Thirty-two suspected overdose deaths in March recorded in Vancouver

published on April 6, 2018 in Vancouver Mayor's Office

It has been nearly two years since the Province declared the increase in overdose deaths a public health emergency and this month, the Vancouver Police Department (VPD) is reporting a suspected 32 overdose deaths in March, an increase from 27 deaths reported by the BC Coroners Service for the same month last year. Despite February seeing some reprieve with 18 overdose deaths in Vancouver, this recent data signals that the crisis is not slowing down.

March also saw 486 calls to Vancouver Fire and Rescue Services (VFRS), an increase of over 23 per cent from February and the highest since July of last year. The crisis continues to put enormous pressure on first responders and community services.

“We are losing our friends and family to a poisoned drug supply and a legal framework that treats addiction as a criminal issue, not a life-threatening health condition,” said Mayor Gregor Robertson. “People are dying from poisoned drugs every day in Vancouver and we cannot accept this preventable catastrophe – we need to ensure people with addictions can access safe drugs and effective treatment options. Decriminalizing possession, combined with health care supports including prevention, harm reduction, and treatment, will save many lives. The Province’s recent decision to allow nurse practitioners to prescribe medications as part of opioid substitution therapy is a much-needed step forward.”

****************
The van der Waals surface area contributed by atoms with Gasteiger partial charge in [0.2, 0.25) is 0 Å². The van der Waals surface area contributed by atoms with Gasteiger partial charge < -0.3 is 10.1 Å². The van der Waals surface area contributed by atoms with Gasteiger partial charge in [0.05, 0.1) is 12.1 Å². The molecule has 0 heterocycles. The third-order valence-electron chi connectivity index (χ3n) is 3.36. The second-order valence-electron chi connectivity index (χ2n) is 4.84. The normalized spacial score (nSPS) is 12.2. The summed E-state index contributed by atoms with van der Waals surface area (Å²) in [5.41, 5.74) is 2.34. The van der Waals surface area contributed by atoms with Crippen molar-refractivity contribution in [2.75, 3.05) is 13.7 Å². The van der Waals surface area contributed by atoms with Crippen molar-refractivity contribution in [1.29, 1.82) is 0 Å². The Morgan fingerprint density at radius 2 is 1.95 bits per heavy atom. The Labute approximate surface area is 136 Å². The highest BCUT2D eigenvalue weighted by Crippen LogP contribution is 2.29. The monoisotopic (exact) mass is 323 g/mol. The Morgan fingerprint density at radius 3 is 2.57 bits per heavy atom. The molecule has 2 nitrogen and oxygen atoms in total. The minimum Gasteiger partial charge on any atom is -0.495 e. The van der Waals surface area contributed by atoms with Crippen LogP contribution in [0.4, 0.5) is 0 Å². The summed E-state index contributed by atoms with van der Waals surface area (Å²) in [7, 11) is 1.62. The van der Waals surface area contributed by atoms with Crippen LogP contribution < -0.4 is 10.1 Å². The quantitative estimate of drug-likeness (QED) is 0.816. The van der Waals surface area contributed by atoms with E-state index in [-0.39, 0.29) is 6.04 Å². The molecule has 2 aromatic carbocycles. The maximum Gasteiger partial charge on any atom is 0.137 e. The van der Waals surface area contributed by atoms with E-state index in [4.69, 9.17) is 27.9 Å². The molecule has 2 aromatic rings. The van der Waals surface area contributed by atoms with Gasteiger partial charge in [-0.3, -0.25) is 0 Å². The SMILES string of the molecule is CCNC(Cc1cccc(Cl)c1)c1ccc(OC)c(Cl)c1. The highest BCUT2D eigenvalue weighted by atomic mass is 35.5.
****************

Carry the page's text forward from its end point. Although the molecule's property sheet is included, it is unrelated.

Given the deepening crisis, Mayor Robertson is including an update from health officials on the April 17 Council agenda. As part of the update, the report will provide next steps for the City to tackle the crisis.

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